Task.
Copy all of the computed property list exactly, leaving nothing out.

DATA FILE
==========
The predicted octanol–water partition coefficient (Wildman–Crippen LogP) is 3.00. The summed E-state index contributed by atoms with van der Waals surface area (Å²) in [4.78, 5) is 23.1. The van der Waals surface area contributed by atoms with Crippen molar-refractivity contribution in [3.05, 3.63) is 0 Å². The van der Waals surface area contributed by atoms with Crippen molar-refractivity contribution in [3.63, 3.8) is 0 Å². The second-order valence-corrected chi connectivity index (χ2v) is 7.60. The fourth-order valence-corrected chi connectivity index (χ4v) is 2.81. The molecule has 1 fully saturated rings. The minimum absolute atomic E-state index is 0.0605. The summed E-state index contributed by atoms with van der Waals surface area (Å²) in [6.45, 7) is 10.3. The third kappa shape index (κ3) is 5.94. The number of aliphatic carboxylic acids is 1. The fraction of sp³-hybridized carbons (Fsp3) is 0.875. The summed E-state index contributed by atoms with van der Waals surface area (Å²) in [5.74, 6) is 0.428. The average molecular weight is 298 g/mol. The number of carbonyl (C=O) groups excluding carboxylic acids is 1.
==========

The predicted octanol–water partition coefficient (Wildman–Crippen LogP) is 3.00. The summed E-state index contributed by atoms with van der Waals surface area (Å²) in [4.78, 5) is 23.1. The van der Waals surface area contributed by atoms with Crippen molar-refractivity contribution in [3.05, 3.63) is 0 Å². The van der Waals surface area contributed by atoms with Crippen molar-refractivity contribution in [3.63, 3.8) is 0 Å². The second-order valence-corrected chi connectivity index (χ2v) is 7.60. The fourth-order valence-corrected chi connectivity index (χ4v) is 2.81. The molecule has 1 fully saturated rings. The minimum absolute atomic E-state index is 0.0605. The summed E-state index contributed by atoms with van der Waals surface area (Å²) in [6.45, 7) is 10.3. The third kappa shape index (κ3) is 5.94. The number of aliphatic carboxylic acids is 1. The fraction of sp³-hybridized carbons (Fsp3) is 0.875. The summed E-state index contributed by atoms with van der Waals surface area (Å²) in [5.74, 6) is 0.428. The average molecular weight is 298 g/mol. The number of carbonyl (C=O) groups excluding carboxylic acids is 1.